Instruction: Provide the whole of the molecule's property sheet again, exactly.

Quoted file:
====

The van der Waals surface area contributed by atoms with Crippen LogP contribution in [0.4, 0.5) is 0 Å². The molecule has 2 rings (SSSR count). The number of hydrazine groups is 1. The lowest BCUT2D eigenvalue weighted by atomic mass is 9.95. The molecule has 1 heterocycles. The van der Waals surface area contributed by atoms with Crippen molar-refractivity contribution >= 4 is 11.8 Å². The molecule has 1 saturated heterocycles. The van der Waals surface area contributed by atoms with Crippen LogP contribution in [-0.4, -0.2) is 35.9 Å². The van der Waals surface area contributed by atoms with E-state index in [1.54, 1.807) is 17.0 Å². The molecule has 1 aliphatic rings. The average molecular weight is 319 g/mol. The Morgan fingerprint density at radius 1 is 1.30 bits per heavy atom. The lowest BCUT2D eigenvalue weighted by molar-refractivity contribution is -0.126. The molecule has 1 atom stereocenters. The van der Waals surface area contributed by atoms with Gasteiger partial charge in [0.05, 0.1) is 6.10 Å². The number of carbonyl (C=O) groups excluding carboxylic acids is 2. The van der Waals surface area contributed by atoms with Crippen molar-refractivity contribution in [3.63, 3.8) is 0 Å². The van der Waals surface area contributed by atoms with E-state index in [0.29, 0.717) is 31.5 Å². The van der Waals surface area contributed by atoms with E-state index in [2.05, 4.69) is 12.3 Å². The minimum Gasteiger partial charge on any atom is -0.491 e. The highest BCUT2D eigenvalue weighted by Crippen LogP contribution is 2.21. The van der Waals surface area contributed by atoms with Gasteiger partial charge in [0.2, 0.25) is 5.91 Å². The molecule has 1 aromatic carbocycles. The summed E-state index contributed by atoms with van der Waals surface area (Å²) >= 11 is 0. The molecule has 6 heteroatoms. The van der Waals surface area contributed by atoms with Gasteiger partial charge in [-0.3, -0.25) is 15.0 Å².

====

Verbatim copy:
The van der Waals surface area contributed by atoms with Crippen LogP contribution in [0.4, 0.5) is 0 Å². The molecule has 2 rings (SSSR count). The number of hydrazine groups is 1. The lowest BCUT2D eigenvalue weighted by atomic mass is 9.95. The molecule has 1 heterocycles. The van der Waals surface area contributed by atoms with Crippen molar-refractivity contribution >= 4 is 11.8 Å². The molecule has 1 saturated heterocycles. The van der Waals surface area contributed by atoms with Crippen LogP contribution in [-0.4, -0.2) is 35.9 Å². The van der Waals surface area contributed by atoms with E-state index in [1.54, 1.807) is 17.0 Å². The molecule has 1 aliphatic rings. The average molecular weight is 319 g/mol. The Morgan fingerprint density at radius 1 is 1.30 bits per heavy atom. The lowest BCUT2D eigenvalue weighted by molar-refractivity contribution is -0.126. The molecule has 1 atom stereocenters. The van der Waals surface area contributed by atoms with Gasteiger partial charge in [0.05, 0.1) is 6.10 Å². The number of carbonyl (C=O) groups excluding carboxylic acids is 2. The van der Waals surface area contributed by atoms with Crippen molar-refractivity contribution in [3.63, 3.8) is 0 Å². The van der Waals surface area contributed by atoms with E-state index in [0.29, 0.717) is 31.5 Å². The van der Waals surface area contributed by atoms with E-state index in [2.05, 4.69) is 12.3 Å². The minimum Gasteiger partial charge on any atom is -0.491 e. The highest BCUT2D eigenvalue weighted by Crippen LogP contribution is 2.21. The van der Waals surface area contributed by atoms with Gasteiger partial charge in [0.2, 0.25) is 5.91 Å². The molecule has 1 aromatic carbocycles. The summed E-state index contributed by atoms with van der Waals surface area (Å²) >= 11 is 0. The molecule has 6 heteroatoms. The van der Waals surface area contributed by atoms with Gasteiger partial charge in [-0.3, -0.25) is 15.0 Å².